Saturday, June 05, 2021

Teaching is Spark

I have friends retiring from teaching this month.  I envy them.  I am still a few years away... but it is in sight.

Don't get me wrong.  I enjoy working with the kids and their families.  I enjoy the community environment of a school.

However, my heart sunk today as I learned of a bunch of new programs and tests the state is gearing up to have us implement starting next year.

A new string of meetings and paperwork.

It never ends.

The dog chasing its tail.

The education industry has many parallels to the diet industry.  There is ALWAYS some new program that we must drop everything to implement /go through endless trainings to prepare for /join in the collective illusion that THIS is going to be the cure.  Only to forget it 5 years later when we move on to the next bandwagon program.  

Like the diet industry, we move from program to program with no sense of history.  We ignore the trail of expensive solutions that didn't cure us of people who struggle with weight or students who struggle with academics.

Meanwhile, we gaslight teachers and the public into believing that the success or failure of the new program lies with the teacher.  One of the opening lines in the introduction to our new program was this:

"A well-educated teacher that implements research-based instruction is the greatest predictor of student success."

Gaslighting.  There are a number of predictors that kick in WAY before the teacher.  The greatest predictor is actually the zip code.

I can never decide if statements such as the line above are born of malevolence or ignorance.  Maybe a touch of both.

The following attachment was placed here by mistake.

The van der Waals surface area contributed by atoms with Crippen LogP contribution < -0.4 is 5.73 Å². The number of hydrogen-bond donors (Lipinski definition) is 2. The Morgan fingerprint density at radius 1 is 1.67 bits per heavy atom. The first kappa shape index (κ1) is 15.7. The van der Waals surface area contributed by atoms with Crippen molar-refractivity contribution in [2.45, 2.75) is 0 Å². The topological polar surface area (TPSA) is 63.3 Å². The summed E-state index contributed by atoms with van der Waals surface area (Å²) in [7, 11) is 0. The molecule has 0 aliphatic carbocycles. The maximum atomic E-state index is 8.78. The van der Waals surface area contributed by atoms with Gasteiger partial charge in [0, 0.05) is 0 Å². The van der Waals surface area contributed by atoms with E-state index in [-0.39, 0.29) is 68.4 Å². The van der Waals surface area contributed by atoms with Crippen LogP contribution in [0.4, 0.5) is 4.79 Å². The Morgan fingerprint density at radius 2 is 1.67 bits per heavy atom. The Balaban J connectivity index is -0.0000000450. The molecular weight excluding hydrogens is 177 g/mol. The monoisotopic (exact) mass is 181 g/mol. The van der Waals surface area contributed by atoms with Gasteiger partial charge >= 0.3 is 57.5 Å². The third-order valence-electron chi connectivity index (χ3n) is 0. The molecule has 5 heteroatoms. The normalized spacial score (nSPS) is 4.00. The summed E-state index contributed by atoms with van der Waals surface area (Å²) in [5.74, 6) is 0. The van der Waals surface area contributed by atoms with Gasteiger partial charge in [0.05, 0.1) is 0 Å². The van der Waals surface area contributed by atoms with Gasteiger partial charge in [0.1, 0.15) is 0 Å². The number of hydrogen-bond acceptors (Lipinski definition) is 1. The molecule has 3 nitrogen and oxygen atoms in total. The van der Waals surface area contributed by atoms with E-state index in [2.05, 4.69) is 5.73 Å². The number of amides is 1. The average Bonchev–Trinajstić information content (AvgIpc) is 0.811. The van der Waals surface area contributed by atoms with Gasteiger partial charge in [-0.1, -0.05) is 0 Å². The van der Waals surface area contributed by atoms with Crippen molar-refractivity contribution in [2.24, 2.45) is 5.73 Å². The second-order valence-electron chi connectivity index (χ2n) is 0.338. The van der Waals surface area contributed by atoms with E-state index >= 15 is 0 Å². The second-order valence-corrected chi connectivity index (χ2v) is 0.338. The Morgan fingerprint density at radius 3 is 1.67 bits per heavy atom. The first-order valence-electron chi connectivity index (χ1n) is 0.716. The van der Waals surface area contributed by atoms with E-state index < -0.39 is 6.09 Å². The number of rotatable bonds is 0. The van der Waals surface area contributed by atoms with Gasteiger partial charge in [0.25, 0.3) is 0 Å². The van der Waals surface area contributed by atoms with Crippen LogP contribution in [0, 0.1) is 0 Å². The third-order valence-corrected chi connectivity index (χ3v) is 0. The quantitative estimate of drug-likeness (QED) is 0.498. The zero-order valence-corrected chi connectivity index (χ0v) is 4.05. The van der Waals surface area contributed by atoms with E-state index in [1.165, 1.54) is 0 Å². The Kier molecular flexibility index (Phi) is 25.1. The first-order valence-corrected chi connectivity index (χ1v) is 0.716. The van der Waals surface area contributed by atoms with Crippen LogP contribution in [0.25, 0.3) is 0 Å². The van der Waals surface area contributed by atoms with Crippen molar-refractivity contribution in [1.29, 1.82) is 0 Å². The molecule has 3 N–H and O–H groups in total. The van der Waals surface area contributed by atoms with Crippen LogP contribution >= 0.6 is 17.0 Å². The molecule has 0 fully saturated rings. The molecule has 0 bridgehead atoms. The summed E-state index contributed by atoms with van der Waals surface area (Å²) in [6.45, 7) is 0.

In all of these programs, one of the predictably missing pieces is any mention of student/family input. Somehow, in the education industry, we act like this is an ancillary point... but it is actually the pivotal one.

We know that a patient has to implement all of the doctor's instructions to get healthy.  A good coach is awesome to have, but the player has to commit to the training.  Could a musician become proficient going to an excellent instructor but refusing the nightly practice?

I had a reading specialist in our district years ago try to explain to me that it did not matter if a student practiced reading or not.  The student who read nightly and the student who never picked up a book should be able to reach the same high level of reading proficiency...  if I was doing my instruction properly.  She got angry and suggested I leave the profession when I told her I did not believe that.

This is the gaslighting going on in many school districts... and it is why so many are leaving the profession in frustration and fewer university students are pursuing teaching as a career.

Instruction is actually NOT the most important thing I do for reading at the 2nd-grade level - generating spark is.  IF I can help the child ignite their spark for reading, we can move them way beyond anything instruction alone can do.  

However, to generate spark, a teacher needs to have a spring in their step and a twinkle in their eye.  They need to feel a sense of color and art in what they do.

Sending teachers to more trainings, to learn to implement more tests and progams, drains the needed spark out of our profession.

1 comment:

Bob said...

I have to hand it to you, Andrew, for hanging in there. I could not put up with that BS. I guess it comes down to remembering what you’re there for. My daughter and son-in-law are both elementary school teachers and I hear much of the same from them.

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